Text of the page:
Kickstart Your Android App Funding

So far, I have documented 49 Android business models, only one of which involves selling individual apps to individual users via the Android Market.

Model #50 is to get paid up front.

Once you have established some credibility, perhaps through a free app or two, you might consider trying to fund your app development before you actually build the app, or at least before you complete the app. While this may cap how much you make, it also limits your downside risk.

This may sound bizarre. After all, if you are having difficulty getting people to pay 99 cents for an app on the Market, how can you get people to pay money before there is even an app?

Yet some developers and other folk have managed to pull it off.

Take, for example, Zombie Defense for the iPhone. This project was initiated via Kickstarter, a site for enabling this sort of project funding. He requested $700 up front to complete the app, based on a short project description. He collected $701 from a total of 14 people.

Why did they contribute?

Some probably did because they thought the game might be interesting. Others, though, were in it for the rewards.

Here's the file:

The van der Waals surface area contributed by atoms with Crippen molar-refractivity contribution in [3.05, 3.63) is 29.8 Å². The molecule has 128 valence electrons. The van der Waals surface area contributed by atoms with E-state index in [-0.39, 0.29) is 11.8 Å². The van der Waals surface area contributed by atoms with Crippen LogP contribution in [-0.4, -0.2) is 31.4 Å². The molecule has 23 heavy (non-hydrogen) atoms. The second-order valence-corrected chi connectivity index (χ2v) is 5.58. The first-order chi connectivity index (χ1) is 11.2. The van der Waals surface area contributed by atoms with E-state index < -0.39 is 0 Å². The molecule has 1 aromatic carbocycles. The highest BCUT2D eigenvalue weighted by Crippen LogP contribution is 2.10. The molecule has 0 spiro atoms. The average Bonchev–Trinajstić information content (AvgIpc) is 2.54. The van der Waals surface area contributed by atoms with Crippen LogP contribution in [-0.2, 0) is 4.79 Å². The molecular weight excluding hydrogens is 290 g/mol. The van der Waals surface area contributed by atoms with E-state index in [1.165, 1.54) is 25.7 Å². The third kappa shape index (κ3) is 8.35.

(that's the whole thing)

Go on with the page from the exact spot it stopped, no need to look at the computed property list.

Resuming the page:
What Kickstarter promotes is selling things that are scarce — such as being mentioned on a credits page in the app — to help fund the development of things that are not necessarily scarce (in this case, copies of an app). In this case, while the rewards were…well…not earth-shattering, they were apparently sufficient to get the seed money the developer wanted to complete the project.

The app itself is not free (after a trial period), so the developer still gets money from the iPhone App Store for sales.

Will this work for everyone? Probably not. After all, there are other iPhone projects on Kickstarter that haven’t received much funding at all. However:

  • If you have established a dialogue with existing users of your apps (via a newsletter, blog, Twitter, whatever), you will have an easier time than if you are just trying to beg for money from the public at large. After all, your current users have already demonstrated interest in your work.
  • If you can come up with creative rewards, you will have an easier time enticing people to fund you. Can the user be a character in your game? Can the user get votes on features to include in your app? Can the user get this new app, or past ones, for free by helping to fund up front? Will you be willing to release the app for free for everyone if you get enough funding?
  • In the end, a weak app proposal will have as much difficulty getting funded up front as it would getting sales later on. In fact, this is one of the advantages of a Kickstarter model — it can help you gauge potential interest in the app.

Kickstarter will not work for everyone and will not be right for every app. But, it is certainly something you could consider, in your quest to make money at mobile.

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